On the Gambling Commission and its relationship with the governing bodies, the objective must be to keep gambling fair and open, and to keep crime out of gambling. One question that has been asked several times, including by the hon. Member for Bath (Mr. Foster), is, can the Gambling Commission do its job? He mentioned the mystery shopping exercise, which is where the commission is supposed to zip around the internet, posing as an individual or whoever, to catch out internet companies. We do not see enough of those results coming through, and we do not see scrutiny on the level required to ensure that standards remain high.

The hon. Member for Norwich, North, who opened the debate, also raised an interesting issue about the types of bet that someone can now place. I agree with him. This is my personal view: I have concerns about whether someone should be able to bet on how many players come out to play wearing spectacles or place a bet on an outcome when the event is yet to conclude—for example, what the score will be three quarters of the way through a match. I do not have the answers, but I think that many people do in that, at the end of the day, it is up to the individual to decide whether they place a bet.

It opens up the possibility of types of corruption when someone knows that they can create, or design, a situation and then make up, or compensate, for it—for example, in relation to who scores the first goal in a match, that outcome might not affect the final result. I have concerns about interference with outcomes when that might not impact on the final result.

Philip Davies: Perhaps I can set my hon. Friend’s mind at rest. If some of those novelty markets were being manipulated in the way he suggests, bookmakers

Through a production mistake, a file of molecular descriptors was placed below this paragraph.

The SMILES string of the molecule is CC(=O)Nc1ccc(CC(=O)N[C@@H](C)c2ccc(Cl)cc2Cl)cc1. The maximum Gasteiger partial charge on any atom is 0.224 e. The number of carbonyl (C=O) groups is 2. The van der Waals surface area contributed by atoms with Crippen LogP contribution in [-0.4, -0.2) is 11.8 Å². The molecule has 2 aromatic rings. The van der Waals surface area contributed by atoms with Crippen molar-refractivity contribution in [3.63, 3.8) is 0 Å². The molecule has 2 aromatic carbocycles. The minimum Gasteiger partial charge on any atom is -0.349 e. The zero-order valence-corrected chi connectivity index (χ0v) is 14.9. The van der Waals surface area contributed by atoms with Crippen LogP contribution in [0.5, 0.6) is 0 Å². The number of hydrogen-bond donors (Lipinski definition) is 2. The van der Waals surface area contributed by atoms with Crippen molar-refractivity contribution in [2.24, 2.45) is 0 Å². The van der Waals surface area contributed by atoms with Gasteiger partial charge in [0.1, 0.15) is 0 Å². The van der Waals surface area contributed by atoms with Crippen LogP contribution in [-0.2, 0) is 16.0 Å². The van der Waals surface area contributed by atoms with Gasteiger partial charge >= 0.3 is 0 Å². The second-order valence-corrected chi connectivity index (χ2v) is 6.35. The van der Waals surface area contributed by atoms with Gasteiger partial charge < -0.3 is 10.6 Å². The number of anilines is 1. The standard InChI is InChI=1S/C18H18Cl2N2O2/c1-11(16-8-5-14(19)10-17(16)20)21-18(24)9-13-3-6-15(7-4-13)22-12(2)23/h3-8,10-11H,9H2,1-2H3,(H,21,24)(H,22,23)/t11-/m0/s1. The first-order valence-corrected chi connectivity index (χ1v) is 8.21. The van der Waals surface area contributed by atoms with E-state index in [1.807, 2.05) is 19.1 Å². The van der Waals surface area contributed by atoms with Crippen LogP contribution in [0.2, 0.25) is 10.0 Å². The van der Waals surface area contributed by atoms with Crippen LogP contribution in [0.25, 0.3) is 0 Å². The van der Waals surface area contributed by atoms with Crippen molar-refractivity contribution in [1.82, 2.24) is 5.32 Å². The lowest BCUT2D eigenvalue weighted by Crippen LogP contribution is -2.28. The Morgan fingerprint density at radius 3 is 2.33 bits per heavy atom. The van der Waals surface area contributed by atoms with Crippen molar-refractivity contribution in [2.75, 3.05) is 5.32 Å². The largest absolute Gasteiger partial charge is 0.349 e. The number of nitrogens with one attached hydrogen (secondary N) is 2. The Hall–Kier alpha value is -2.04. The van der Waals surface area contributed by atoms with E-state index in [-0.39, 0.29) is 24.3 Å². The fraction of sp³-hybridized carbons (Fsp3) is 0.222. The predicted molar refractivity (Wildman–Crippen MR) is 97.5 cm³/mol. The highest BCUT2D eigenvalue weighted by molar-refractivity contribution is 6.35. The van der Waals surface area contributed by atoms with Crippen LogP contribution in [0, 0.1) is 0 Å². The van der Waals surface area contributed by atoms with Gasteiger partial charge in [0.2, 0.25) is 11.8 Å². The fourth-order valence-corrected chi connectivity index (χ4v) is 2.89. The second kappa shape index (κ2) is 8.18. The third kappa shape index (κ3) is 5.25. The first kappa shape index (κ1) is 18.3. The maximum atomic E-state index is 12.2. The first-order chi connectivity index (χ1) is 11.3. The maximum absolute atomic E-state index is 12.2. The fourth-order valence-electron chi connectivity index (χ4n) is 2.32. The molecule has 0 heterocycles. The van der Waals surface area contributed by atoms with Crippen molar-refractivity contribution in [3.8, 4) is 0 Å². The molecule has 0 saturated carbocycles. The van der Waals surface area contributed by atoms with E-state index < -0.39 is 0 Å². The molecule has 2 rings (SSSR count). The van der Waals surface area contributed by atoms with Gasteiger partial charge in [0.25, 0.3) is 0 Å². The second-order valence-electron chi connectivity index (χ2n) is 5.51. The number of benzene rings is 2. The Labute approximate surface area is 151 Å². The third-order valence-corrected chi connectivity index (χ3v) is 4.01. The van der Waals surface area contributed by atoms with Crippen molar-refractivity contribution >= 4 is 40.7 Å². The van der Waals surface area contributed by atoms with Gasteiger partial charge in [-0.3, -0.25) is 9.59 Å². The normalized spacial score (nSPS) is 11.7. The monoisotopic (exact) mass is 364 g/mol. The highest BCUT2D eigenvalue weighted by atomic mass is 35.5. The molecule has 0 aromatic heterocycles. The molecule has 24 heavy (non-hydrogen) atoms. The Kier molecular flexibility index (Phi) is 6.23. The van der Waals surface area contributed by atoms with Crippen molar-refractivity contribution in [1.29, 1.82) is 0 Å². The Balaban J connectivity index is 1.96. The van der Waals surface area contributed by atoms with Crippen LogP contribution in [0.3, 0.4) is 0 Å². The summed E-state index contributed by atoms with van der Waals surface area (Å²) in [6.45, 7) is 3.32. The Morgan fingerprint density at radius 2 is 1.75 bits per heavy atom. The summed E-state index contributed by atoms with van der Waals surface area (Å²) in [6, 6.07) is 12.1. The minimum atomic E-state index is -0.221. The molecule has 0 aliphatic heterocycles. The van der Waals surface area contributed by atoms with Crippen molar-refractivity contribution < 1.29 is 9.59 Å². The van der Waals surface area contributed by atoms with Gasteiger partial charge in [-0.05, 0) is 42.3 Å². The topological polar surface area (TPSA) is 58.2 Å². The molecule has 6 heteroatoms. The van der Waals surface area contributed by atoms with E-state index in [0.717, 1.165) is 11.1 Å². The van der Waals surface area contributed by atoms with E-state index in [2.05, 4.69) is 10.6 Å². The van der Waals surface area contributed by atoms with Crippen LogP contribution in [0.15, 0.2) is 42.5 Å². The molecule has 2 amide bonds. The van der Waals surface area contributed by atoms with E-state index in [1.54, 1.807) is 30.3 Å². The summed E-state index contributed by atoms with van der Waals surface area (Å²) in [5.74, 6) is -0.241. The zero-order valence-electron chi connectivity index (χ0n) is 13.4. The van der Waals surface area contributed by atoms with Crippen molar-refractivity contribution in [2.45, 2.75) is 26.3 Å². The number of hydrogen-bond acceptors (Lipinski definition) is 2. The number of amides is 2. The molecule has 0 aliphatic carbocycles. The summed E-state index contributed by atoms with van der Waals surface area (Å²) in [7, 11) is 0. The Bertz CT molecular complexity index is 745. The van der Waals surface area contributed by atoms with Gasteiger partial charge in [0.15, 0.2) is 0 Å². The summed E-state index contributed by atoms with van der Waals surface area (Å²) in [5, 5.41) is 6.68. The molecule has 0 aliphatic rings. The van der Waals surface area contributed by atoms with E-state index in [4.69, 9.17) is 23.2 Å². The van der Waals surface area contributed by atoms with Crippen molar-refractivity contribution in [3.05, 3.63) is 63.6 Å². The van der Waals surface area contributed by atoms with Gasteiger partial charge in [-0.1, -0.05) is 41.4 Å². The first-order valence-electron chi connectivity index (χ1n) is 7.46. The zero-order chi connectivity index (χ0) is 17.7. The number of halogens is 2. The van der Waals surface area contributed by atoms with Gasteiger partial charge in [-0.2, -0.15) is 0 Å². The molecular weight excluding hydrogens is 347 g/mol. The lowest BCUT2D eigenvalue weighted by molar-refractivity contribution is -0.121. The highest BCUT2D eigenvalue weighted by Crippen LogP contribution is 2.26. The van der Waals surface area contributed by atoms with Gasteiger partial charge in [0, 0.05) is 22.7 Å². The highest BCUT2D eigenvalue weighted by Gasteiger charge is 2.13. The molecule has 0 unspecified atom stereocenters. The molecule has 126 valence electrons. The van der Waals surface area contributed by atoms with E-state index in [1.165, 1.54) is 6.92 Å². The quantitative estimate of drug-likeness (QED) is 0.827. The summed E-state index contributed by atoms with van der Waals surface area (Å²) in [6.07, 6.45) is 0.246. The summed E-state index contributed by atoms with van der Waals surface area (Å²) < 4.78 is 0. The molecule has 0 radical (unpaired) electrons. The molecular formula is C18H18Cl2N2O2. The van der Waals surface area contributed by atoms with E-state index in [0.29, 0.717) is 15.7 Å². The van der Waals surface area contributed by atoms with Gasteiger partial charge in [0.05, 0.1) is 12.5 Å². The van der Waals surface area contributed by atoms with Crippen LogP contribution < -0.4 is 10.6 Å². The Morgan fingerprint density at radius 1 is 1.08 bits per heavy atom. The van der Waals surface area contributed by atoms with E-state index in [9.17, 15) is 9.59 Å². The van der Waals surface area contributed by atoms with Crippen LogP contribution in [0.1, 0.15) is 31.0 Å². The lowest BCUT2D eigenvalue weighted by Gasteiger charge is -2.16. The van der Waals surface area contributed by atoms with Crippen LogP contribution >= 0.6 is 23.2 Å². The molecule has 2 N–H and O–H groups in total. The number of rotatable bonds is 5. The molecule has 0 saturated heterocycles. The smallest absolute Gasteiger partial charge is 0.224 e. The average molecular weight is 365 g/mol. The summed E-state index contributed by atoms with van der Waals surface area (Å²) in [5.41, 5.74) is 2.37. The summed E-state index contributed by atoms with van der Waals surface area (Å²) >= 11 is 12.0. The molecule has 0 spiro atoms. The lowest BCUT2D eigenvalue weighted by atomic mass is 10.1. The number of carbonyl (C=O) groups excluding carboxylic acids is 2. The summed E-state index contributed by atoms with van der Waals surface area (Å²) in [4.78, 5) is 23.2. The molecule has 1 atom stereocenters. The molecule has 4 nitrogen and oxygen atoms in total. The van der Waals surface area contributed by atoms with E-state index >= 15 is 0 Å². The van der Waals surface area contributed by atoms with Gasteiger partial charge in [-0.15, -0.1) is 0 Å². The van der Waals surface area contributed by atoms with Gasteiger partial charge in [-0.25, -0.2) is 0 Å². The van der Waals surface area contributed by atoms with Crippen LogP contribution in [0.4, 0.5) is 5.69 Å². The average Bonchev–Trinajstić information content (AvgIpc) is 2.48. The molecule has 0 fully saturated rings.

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would rapidly stop laying prices on them, as I believe has happened with, for example, the time of the first throw-in. Some footballers were hoofing it out straight from the kick-off and making a killing. Bookmakers soon cottoned on to that and started withdrawing those novelty bets, so if there were any great manipulation, those opportunities would soon diminish.

Mr. Ellwood: My hon. Friend makes an important point, but, again, the fact is that bookmakers constantly have to review and scrutinise the next type of imaginative event that might take place. Therefore, as a punter, someone is almost playing catch-up in deciding whether they are placing a legitimate type of bet or simply a novelty bet, which perhaps has no place in gambling at all. As he suggests, that is for the industry itself to market. The problem has not manifested itself on a large scale, but I raise the matter as a general concern.

In the next couple of minutes, I shall talk briefly about internet gambling as a whole. On white-listed companies, Antigua and Barbuda is the latest country to join the rather bizarre list of legislative areas that are allowed to operate companies in the UK. I understand from the answer to a parliamentary question that not one person from the Department for Culture, Media and Sport or the Gambling Commission visited Antigua and Barbuda to check out the standards.

Philip Davies: That was an oversight.